Information contained in this publication is intended for informational purposes only and does not constitute legal advice or opinion, nor is it a substitute for the professional judgment of an attorney.
On June 16, 2020, the Pennsylvania Supreme Court opened a new avenue for employees to file retaliation claims. In a majority decision,1 the court held that the Pennsylvania Human Relations Act (PHRA) is not the only pathway for a former employee to pursue a claim for wrongful termination for reporting discrimination and harassment. Instead, the court found that employees may also bring claims under the Pennsylvania Whistleblower Law (Whistleblower Law), which prohibits retaliation against employees who make a good-faith report of a violation of any federal or state statute by a public or publicly funded employer. The court’s ruling applies only to employees who are not the victims of discrimination themselves. The decision allows this limited class of employees to forego first filing a charge of discrimination with the PHRC and allows them to immediately file a complaint in court.
The plaintiff alleged her health care employer terminated her employment after she complained that an IT supervisor was engaging in allegedly abusive, harassing, and discriminatory behavior toward another employee based on that employee’s race. The plaintiff filed a complaint in the Court of Common Pleas under the Whistleblower Law, contending that her job termination was in retaliation for her complaints. The plaintiff did not assert a claim under the PHRA.
The defendants filed preliminary objections to the plaintiff’s complaint, arguing that the PHRA provides the exclusive remedy for the alleged retaliation and that the complaint should be dismissed because she failed to exhaust her administrative remedies prior to commencing the lawsuit. The defendants relied on Clay v. Advanced Computer Applications, Inc., 559 A.2d 917 (Pa. 1989), which held that the PHRA precludes common law wrongful discharge claims premised upon retaliation for reporting discrimination or harassment. The trial court sustained the preliminary objections and dismissed the plaintiff’s complaint.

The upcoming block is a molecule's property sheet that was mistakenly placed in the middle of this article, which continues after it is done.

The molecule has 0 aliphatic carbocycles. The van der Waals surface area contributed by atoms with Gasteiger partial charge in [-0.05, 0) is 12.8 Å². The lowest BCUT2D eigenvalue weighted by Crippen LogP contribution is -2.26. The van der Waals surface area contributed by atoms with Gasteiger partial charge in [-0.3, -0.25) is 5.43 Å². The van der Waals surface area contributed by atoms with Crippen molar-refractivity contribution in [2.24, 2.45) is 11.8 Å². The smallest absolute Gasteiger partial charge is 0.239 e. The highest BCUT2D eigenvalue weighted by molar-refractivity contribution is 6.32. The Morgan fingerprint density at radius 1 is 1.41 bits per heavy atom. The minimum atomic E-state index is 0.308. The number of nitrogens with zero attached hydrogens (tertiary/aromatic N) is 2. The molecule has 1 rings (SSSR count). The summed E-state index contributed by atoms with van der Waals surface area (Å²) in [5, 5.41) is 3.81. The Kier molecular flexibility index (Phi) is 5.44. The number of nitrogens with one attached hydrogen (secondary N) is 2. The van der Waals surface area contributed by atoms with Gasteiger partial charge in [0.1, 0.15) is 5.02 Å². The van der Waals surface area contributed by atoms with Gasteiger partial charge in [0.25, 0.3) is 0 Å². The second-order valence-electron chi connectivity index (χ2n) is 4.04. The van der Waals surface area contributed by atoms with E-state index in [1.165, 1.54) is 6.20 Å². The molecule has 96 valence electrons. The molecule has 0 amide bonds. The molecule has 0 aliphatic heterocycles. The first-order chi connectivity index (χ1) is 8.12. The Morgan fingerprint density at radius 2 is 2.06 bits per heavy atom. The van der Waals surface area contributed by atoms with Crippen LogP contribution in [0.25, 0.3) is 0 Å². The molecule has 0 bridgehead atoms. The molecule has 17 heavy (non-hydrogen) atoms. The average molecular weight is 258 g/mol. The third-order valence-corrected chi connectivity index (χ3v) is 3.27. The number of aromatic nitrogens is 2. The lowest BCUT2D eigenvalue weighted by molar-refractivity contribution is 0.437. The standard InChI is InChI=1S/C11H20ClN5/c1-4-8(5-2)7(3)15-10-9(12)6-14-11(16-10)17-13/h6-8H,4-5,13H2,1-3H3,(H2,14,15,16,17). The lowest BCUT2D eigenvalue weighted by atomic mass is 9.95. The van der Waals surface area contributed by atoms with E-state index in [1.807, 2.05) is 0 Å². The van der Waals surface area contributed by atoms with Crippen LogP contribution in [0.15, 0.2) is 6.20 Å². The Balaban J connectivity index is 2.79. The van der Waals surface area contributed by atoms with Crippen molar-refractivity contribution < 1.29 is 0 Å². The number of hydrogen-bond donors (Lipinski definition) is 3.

The Supreme Court’s Analysis
After the Pennsylvania Superior Court reversed the trial court’s decision, the defendants appealed to the Pennsylvania Supreme Court. The court held that the plain language of the PHRA does not preclude a plaintiff from pursing a claim under the Whistleblower Law, finding that “an aggrieved party is not mandated to invoke the PHRA’s procedures when other laws provide a cognizable remedy based on the harm alleged.” The court distinguished its decision in Clay because the plaintiff was not pursing a common law wrongful discharge claim, but rather was enforcing her rights under the Whistleblower Law. The court concluded that “plaintiffs who are not themselves the victims of discrimination . . . , but who report discriminatory conduct made unlawful by the PHRA, may pursue a claim under the Whistleblower Law notwithstanding the viability of a claim under the PHRA for the same harm.”
In a concurring opinion joined by two justices, the Chief Justice stated that the court’s decision in Clay should be limited to hold that the PHRA precludes only common law claims, meaning that any individual who has a claim under both the PHRA and Whistleblower Law may elect which remedy to pursue. Justice Wecht issued his own concurring opinion, arguing that Clay should be overruled: “the plain text of Subsection 12(b) clearly states that an individual aggrieved under Section 5 may choose to file either in the PHRC or in a trial court, we have no choice but to conclude that this was the General Assembly’s intent.”
What Does this Decision Mean for Employers?
The court’s decision affects a limited group of employers—public employers or those that receive public funding—and, at this point, a limited group of potential plaintiffs—those who complain about discrimination and/or harassment on behalf of someone else but are not themselves discriminated against. Given the concurring opinions that would apply the ruling to claims filed by alleged victims of discrimination based on characteristics covered by the PHRA, the supreme court may, in another case, extend its holding.
Because of the limited scope of the ruling and the fact that both the PHRA and Whistleblower Law have the same statutes of limitations (or timeframe to file a charge), provide for the same types of damages, and do not provide the right to a jury trial, this decision may not result in an increase in claims filed under the Pennsylvania Whistleblower Law, unless plaintiffs want to forego the administrative process and to get into court more quickly.
1 Harrison v. Health Network Laboratories Ltd. Partnerships and Lehigh Valley Health Network, Inc., No. 51 MAP 2019, 2020 WL 3444105 (Pa. June 16, 2020).